Essay

Leonard Cohen’s Montreal and Beautiful Losers at Fifty

Fifty years after the publication of Leonard Cohen’s groundbreaking and notoriously difficult postmodern novel, poet David McGimpsey reflects on its enduring relationship to the city of Montreal.

It’s been fifty years since the publication of Beautiful Losers and fifty years since Montreal’s Leonard Cohen last wrote a novel. Cohen is still working (and working well) at the tender age of eighty-two and may surprise us soon with Beautiful Losers II: Electric System Theatre Boogaloo. Of course, after publishing the novel, Cohen set out on his career as the seductive and depresssive pop idol who would become an icon of Montreal every bit as prepossessing as the cross on the mountain or, at least, the Guaranteed Pure Milk bottle. In the fifty years since the publication of Beautiful Losers, one might feel that Montreal has been greatly transformed, what with surviving two referendums, one massive ice storm, and at least ten Stanley Cup parades. But, I can’t be sure that’s true. Looking back today, Beautiful Losers has a striking plus ça change… feel, and while Canadian literary production is particularly good at canonizing the cultural legends it wants, it’s quite refreshing to report that Beautiful Losers remains a really dirty book.

On the face of it, it shouldn’t be so. Saying Beautiful Losers is a novel set in the Montreal of the Quiet Revolution that looks back on the life of seventeenth-century Mohawk saint Kateri Tekakwitha makes it sounds like the Canadian novel par excellence – weaving past into future, bringing the birch forests of our colonial past to the city streets of our alienated today. But, it’s not quite like that. The first person narrator comes out swinging with earnest postmodernist ambition, asking “Catherine Tekakwitha, who are you? Are you (1656–1680)?” – troubling the narrative early with an assertion of the impossibility of reputation and the intercession of competing histories. But, before you get ready to smell the cigarettes that Camus left ashing, the novel starts with its signature riffing, finding phrases like “fuck her on the moon with a steel hourglass up your hole,” which, when you think about it, may be a reasonable metaphor for the hypocritical junctures of history and desire, but not a Farley Mowat flag-waver that’s going to be typified as CanLit.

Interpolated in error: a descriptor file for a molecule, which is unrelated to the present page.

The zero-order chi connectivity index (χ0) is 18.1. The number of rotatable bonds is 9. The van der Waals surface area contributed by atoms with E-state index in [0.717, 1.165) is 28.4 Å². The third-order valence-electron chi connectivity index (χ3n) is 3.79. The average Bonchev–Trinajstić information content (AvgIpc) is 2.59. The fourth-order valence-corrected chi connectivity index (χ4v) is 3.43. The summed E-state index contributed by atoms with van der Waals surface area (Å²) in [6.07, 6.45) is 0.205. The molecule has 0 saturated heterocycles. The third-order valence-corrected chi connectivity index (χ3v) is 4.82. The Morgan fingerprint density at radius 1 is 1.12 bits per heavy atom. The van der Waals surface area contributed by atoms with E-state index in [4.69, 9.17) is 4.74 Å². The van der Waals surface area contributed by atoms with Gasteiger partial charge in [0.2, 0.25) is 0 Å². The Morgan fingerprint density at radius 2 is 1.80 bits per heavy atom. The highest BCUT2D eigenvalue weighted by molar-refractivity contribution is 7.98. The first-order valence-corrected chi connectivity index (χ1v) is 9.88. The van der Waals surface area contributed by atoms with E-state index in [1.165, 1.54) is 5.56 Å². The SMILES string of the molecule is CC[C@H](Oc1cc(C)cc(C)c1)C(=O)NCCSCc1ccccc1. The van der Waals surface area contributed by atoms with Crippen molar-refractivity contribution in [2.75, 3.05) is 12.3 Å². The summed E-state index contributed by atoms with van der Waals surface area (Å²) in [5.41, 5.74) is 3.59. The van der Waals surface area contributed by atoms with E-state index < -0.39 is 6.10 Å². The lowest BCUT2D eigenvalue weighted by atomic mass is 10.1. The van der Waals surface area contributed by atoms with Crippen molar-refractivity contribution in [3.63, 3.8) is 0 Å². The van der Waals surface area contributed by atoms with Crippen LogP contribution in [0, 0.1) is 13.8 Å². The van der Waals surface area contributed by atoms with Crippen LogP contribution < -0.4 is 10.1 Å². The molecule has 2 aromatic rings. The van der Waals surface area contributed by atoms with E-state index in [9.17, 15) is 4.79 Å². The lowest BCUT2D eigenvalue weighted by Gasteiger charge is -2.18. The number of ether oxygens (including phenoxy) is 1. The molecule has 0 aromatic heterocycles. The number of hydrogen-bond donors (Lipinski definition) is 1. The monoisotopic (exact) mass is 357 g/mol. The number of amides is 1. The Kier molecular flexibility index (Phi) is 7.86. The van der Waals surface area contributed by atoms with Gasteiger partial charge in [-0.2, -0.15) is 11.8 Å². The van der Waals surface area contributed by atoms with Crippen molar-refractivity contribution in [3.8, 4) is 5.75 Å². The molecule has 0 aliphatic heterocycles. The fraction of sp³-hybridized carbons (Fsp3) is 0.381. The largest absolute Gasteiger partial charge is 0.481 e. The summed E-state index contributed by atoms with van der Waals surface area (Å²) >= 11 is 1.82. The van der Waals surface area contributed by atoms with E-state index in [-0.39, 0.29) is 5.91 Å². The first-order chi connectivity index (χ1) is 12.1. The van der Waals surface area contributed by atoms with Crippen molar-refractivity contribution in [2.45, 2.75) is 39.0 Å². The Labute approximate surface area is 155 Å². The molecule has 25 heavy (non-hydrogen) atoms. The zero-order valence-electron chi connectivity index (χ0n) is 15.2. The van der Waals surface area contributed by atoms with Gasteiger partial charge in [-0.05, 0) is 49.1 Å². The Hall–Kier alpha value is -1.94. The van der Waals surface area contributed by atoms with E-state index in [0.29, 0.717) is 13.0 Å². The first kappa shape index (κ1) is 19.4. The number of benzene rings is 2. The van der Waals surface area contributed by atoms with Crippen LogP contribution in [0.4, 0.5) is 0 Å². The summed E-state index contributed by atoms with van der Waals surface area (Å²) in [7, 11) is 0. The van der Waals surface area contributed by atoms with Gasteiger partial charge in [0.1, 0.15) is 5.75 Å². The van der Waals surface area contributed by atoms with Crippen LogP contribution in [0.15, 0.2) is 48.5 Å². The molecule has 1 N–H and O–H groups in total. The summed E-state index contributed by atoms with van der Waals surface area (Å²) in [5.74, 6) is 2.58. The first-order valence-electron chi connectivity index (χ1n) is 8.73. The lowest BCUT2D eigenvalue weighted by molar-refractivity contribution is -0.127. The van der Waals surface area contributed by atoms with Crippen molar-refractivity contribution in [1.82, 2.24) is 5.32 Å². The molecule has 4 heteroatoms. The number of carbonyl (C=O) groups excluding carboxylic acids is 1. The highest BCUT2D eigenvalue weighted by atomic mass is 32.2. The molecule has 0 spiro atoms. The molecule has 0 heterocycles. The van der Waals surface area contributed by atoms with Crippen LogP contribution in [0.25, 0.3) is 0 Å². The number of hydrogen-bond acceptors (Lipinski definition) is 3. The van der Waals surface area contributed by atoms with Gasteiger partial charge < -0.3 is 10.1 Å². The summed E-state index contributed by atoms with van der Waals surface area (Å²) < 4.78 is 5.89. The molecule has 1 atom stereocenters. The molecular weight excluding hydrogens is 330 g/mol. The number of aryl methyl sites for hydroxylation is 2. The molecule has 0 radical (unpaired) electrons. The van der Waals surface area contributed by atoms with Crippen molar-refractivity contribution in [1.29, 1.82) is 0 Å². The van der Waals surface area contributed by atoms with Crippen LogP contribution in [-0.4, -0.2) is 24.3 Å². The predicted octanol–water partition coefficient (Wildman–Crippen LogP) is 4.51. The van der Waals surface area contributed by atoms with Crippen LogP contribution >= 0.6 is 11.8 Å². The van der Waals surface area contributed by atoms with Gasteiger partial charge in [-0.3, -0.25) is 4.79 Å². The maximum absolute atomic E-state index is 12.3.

Beautiful Losers is, in many ways, Cohen’s most accomplished literary work, particularly if we steer away from debating whether or not the lyrics to “In My Secret Life” constitute literature. It is a fully expressive, detailed, researched, sincere novel that takes Cohen’s classic mixing of the sacred and the profane (i.e., is “Hallelujah” a hymn or a song about a break up?) to its greatest limit, all the while frustrating readers not just with its blasé statements which seek to end “genital imperialism” but with its obdurate composition. There are no copies of Beautiful Losers whose pages are so well thumbed they automatically fall open to the sauciest scenes. There are no “saucy scenes” per se and the bulk of the book is mostly a series of near-Joycean gestures, full of wonderful asides and unforgettable poetic drifts (Veil imagery! Sexy saints! We’re all losers!), but a complete disaster if one was expecting, you know, a novel that had pleasure outside the context of an English class or a commemorative retrospective.

Not that Beautiful Losers would be high on any college teacher’s list of Canadian novels to teach (“Excuse me, professor, what does he mean when he says ‘The sexual Hit Parade is written by fathers who shave’?”) any more than it would be chosen as a Canada Reads title or as a title for history’s greatest book recommendation source, Oprah’s Book Club. That consistent discomfort could be Beautiful Losers’ greatest unchanging bragging right: the staunch sense that it exists outside of the ameliorative construct of literature itself and lives in a lumpen pile of sixties and seventies pocket books that were weary of such persistent decency. After all, what could recommend it better than the Globe and Mail’s initial review, which went so far as to tag it with the most finger-wagging of all creative school put-downs, “verbal masturbation”?